The museums that were among the top 5 reader picks are marked with a 🏆.
Kids of all ages will learn and have fun at Boston Children’s Museum, where they can engage with science activities, practice painting in Art Lab, or build in the Construction Zone. Through the STEAM Lab, they can program robots or design a light up bug, while building critical thinking and problem solving skills.
Admission: Adults, $20. Children 1-15, $20. Infants, free.
Where: 308 Congress St., Boston
An exhibit to see: “You, Me, We!” encourages visitors to engage with questions of fairness in the world, through guided identity exploration.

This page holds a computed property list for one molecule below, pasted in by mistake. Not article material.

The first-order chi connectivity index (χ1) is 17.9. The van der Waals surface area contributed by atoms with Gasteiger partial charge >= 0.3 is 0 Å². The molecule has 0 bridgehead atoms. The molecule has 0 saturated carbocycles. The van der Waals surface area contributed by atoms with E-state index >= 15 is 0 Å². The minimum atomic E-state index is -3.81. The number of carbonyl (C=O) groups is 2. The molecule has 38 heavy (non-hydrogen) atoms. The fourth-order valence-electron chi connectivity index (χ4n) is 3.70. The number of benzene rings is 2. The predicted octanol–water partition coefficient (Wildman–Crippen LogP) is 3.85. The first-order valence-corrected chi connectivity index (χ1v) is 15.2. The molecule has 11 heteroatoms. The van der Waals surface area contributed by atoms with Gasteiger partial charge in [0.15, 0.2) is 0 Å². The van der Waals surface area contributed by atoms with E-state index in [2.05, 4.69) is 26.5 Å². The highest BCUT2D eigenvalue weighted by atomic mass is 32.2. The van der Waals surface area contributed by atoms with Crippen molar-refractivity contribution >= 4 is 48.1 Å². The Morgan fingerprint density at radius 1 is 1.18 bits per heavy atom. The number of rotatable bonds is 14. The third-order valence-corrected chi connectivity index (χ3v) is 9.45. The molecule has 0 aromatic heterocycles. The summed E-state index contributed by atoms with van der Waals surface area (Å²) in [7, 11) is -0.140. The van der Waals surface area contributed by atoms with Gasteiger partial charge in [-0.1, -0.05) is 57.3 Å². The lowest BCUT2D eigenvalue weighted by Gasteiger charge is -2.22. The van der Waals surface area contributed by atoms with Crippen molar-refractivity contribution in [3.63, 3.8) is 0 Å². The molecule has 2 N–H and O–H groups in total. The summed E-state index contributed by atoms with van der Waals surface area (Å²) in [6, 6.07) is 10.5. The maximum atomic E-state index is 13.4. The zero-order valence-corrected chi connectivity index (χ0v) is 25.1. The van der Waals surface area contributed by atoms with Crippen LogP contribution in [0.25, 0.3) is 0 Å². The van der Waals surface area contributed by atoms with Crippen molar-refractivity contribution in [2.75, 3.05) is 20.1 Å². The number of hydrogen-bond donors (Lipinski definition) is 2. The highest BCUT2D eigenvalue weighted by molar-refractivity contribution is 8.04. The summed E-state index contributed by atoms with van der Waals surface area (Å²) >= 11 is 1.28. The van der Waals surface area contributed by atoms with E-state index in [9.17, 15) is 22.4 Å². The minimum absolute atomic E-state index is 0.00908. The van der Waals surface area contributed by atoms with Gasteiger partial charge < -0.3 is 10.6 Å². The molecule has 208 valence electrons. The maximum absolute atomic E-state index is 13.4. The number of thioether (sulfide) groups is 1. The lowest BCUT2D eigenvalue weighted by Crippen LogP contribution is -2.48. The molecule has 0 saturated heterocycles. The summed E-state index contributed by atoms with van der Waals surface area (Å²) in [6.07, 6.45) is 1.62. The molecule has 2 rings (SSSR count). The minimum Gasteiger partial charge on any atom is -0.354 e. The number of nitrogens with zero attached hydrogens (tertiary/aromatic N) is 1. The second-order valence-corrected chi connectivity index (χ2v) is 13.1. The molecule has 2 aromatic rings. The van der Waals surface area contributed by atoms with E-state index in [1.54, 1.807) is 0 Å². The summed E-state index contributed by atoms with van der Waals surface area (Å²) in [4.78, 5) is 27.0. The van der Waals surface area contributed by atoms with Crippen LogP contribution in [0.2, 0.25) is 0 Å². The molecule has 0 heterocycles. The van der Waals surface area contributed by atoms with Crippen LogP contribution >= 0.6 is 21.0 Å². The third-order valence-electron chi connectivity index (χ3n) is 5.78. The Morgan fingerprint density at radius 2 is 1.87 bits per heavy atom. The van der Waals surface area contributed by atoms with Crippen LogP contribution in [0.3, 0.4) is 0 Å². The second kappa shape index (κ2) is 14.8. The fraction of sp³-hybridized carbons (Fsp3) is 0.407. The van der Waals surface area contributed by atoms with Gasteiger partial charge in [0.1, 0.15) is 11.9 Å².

Features: Bring your own snacks or lunch to the museum, or take a trip to The Barking Crab or Metro Cafe nearby.
Readers say: “The grandkids enjoy the visit, and I love the climbing [structure]. It requires planning, self-confidence, allows for mistakes, and you eventually are successful!” –Dave K., Melrose
Idyllically tucked away in the Berkshires, the Clark Art Institute is both a public museum and an institution with research and academic programs, including a library. On display, you’ll find the works of Degas, Cassatt, and others. The Clark is a center for natural beauty, and if you’d like to spend some time outdoors, go for a hike on one of their scenic trails.
Admission: General admission is $20. Free for students and those 21 and under.
Where: 225 South St., Williamstown
An exhibit to see: “The Visionary Architecture of Paul Goesch” comes in March.
Features: Outdoor installations, hiking trails, and a library. At Café 7, you can enjoy a panini and beverage, while at the gift shop, you could pick up a porcelain teapot or apparel.